Thursday, September 27, 2012

Daily Briefing For Thursday, September 27, 2012

Thoughts On Bugging Out

I should probably put Brian on my payroll, as he always thinks of critical discussion topics on the subject of preparedness.  Seeing how I make precisely $0.00 a year with this blog, his paychecks would probably come in the form of coupons to Chik-fil-A I got in the mail for free.

He and I recently discussed the conventional wisdom on bugging out if and when things got bad in our area.  My thoughts on this subject have evolved over the years, and I am in the minority view on this: the vast majority of us are best advised to shelter in place than to bug out. 

Below, I will make the case for this.

  1. Bugging out means you have to have a place to bug out to.  Simply saying, "I'm going to bug out to my family's place out in (insert rural part of the United States here)" greatly oversimplifies things.  Do they know you're coming?  Do they have supplies there for you and your family to use?  Or will you just be another set of mouths to feed?  Will things there actually be better than where you are now?  Do they have infrastructure on their property to make them self sufficient? 
  2. The actual "Get Out Of Dodge" (GOOD) run will be hellish.  James Rawles has written on this subject a number of times.  This will not be your typical drive to Grandma's.  Think about those scenes where people in a major coastal inland flee a hurricane.  The highways out of Houston clog up quickly - requiring the use of contraflow lanes - when just a portion of Houstonians decide to evacuate.  Imagine that happening in every major city.   The gas stations along those routes will quickly run out of fuel, and you and your family will be stuck in a vehicle or vehicles, crawling along trying to get to your destination.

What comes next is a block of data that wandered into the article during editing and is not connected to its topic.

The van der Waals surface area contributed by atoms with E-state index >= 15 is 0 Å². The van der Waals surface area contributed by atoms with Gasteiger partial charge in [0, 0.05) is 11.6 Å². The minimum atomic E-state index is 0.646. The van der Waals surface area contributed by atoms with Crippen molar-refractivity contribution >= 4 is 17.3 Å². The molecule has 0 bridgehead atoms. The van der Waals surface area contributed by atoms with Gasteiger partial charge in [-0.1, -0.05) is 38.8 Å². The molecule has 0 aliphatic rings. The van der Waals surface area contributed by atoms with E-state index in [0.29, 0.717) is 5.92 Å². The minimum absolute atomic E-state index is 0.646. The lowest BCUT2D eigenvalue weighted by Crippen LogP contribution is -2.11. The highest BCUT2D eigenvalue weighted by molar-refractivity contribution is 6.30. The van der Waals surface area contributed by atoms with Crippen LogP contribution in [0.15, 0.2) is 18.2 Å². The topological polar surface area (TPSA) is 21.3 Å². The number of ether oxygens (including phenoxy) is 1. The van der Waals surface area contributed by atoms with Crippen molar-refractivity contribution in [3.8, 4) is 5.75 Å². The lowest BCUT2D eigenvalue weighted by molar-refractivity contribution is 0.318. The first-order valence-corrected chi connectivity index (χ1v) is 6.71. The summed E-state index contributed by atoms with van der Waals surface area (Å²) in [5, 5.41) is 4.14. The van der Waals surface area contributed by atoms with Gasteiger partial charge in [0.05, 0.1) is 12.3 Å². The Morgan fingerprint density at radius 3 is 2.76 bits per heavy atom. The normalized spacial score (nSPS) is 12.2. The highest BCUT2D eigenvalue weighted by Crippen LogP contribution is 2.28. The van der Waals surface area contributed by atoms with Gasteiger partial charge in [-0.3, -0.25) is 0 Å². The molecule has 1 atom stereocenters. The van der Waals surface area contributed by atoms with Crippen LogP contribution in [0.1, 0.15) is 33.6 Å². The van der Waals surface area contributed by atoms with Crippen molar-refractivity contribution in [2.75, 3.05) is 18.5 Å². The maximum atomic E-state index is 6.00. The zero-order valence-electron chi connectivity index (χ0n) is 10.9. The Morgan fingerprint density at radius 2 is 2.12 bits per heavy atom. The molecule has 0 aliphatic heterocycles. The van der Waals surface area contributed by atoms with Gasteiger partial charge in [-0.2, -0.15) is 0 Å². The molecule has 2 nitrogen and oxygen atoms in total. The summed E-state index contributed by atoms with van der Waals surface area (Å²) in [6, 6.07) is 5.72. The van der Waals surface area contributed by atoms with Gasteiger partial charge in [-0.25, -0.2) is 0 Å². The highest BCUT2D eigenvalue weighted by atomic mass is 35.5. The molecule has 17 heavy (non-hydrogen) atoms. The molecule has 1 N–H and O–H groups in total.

3. Setting up a bug out location that's workable can require a significant investment.  If you're heading somewhere you plan to stay for an extended period of time to hide from bad things, the place you're going to needs to be ready to provide you with basic infrastructure (electricity, water, shelter, food storage room, etc.)  You can justify much of this by calling it a real estate investment, but at the end of the day, it will require capital to make this happen.
  4. Essential services will return to the urban and suburban areas before rural areas.  If a $20M investment in a location can help thousands of people in a population dense area, while that same amount of money would only help a few people in a rural area, guess where the $20M is going?
  5. It's easier to build the requisite community in your own community rather than establishing it at your retreat location.  Going it alone in a long term crisis isn't really an option.  If you're in a neighborhood or even a city where you can network with like minded people, it will be easier to build that community than if you've got a weekend place 800 miles away.
  6. Along the lines of item number 3 above, the money you are spending on a remote location could better be spent on supplies and training you could use at home.  Unless money is not an issue, think about what it would really take to have a workable retreat...and then think about how far you could advance your efforts with just a tenth of the money if you planned on staying at home after an emergency.
Let me encourage you this weekend - if you think bugging out is the way to go, really put that line of thinking to the test.  If you enjoy being out in the country and want a weekend place a couple of hours out of town, then it probably makes sense for you to set something up.  Most of us, I would submit, are better off hunkering down where we are.

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